Now, hoping nobody in the country will remember all this, another member of the Nehru-Gandhi family has begun indulging in empty prose. In that same speech, he further said: “I believe that the real question before us …. is whether we are prepared to take the battle of corruption head on? …..There are no easy solutions. To eradicate corruption demands a far deeper engagement and sustained commitment from each of us”.

Here again Mr Gandhi asks rhetorically whether “we” are prepared to take the battle of corruption head on? What right does he have to throw such questions at other parties or the people. Instead, he ought to tell us why his family and his party hopelessly failed to deal with problem at these years..

Secondly, instead of nudging the government to establish an effective Lok Pal, which is the principle demand of the people across the country, Mr Gandhi has resorted to dilatory tactics by suggesting that the Lok Pal should be a constitutional authority like the Election Commission. Soon after his speech, some of his admirers, including a few who certainly know better, began claiming that Mr Gandhi had said something extraordinary and “lifted” the debate to an new level by suggesting that the Lok Pal be a constitutional authority. Mr Gandhi himself included in a bit of self praise when he told media after his speech that his suggestion that Lok Pal be a constitutional authority was a “game changer”!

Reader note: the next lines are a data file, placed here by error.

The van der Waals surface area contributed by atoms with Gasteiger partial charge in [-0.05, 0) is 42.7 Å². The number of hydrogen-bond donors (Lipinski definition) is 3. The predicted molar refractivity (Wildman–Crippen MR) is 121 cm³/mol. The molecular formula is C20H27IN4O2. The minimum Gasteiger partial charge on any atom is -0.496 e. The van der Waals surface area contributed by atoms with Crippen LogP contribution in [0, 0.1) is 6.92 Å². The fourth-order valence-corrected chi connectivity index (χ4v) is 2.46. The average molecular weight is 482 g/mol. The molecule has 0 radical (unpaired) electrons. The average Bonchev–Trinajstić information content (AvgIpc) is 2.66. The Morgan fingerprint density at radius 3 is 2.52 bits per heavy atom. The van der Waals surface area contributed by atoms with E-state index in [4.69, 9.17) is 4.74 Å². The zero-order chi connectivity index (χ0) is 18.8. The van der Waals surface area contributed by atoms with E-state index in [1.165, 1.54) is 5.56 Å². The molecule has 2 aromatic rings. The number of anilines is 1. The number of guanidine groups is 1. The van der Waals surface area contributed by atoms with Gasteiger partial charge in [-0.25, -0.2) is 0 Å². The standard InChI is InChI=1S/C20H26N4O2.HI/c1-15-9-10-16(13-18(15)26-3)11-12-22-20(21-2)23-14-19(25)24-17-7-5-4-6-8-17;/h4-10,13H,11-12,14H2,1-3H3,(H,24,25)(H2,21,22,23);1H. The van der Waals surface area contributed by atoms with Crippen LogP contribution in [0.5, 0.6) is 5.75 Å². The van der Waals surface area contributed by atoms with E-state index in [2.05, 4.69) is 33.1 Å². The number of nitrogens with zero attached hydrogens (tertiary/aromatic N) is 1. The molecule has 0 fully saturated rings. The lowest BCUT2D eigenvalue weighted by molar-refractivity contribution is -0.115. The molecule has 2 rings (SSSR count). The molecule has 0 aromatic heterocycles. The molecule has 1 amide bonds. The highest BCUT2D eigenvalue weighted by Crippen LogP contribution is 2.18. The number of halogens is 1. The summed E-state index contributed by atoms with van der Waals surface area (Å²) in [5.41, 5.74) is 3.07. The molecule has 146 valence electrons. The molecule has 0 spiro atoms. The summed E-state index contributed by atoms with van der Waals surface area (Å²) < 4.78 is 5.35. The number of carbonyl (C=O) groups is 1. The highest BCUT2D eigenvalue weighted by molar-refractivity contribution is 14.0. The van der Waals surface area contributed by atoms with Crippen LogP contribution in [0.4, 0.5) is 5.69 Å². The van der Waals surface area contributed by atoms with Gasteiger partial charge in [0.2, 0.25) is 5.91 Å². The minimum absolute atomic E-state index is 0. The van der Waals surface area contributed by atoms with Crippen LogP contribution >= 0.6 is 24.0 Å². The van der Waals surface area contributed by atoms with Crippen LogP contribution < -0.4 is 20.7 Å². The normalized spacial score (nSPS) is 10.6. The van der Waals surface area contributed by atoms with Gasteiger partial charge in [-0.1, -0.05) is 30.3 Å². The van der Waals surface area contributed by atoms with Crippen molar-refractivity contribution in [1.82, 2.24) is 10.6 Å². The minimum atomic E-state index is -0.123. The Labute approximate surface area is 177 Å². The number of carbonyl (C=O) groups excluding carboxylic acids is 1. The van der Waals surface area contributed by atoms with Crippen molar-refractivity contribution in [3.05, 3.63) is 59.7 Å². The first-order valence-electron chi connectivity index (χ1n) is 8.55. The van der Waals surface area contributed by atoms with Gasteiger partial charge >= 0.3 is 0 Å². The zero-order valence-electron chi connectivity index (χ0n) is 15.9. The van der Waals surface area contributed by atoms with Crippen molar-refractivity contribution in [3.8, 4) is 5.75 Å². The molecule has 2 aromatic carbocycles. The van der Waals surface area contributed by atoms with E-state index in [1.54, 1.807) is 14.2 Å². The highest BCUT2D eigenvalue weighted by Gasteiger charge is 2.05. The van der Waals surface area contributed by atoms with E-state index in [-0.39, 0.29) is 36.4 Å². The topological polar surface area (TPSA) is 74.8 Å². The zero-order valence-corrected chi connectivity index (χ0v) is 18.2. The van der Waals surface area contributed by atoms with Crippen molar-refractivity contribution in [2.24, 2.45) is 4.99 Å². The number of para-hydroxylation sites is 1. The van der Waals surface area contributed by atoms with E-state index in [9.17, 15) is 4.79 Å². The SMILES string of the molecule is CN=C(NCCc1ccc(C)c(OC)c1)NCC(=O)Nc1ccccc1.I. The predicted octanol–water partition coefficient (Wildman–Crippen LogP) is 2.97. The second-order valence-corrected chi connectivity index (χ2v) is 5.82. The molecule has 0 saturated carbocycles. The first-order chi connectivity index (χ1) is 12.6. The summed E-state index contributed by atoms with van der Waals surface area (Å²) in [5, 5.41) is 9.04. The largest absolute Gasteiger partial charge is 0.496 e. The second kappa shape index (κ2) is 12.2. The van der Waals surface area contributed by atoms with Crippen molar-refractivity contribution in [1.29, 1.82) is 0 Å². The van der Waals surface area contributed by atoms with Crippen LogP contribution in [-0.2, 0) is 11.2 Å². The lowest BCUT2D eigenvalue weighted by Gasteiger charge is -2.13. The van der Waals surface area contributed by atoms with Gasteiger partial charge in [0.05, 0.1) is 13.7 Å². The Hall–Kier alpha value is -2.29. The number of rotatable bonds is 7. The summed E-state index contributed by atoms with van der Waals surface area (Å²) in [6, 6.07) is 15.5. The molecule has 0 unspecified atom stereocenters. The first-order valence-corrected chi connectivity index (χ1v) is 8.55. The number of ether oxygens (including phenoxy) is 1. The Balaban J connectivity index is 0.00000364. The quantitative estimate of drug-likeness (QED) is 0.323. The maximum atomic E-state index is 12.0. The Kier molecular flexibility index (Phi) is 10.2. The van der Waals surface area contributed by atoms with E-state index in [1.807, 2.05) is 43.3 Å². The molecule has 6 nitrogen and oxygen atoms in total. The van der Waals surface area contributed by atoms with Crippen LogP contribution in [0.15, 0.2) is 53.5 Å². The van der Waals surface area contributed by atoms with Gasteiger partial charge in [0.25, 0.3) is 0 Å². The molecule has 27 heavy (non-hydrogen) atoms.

Lest he get carried away by his own rhetoric, we need to remind Gandhi that several others, including some jurists and administrators have in the past suggested that the Lok Pal should be a constitutional body. Only a few years ago, the Second Administrative Reforms Commission appointed by this coalition and headed by Veerappa Moily had suggested that the Constitution be amended to appoint a three-member Rashtriya Lok Pal and to bring central ministers, MPs and even chief ministers within its ambit. The very same commission recommended that Citizens’Charters should be made effective and citizens should be involved in assessment and maintenance of ethics in important government institutions and offices.

If only the Manmohan Singh, which had appointed this commission had implemented these recommendations, the Anna Hazare movement would not have gained momentum at all. Finally, if only Rahul Gandhi had read the reports of this commission, he would not be claiming a patent over an idea suggested by someone else!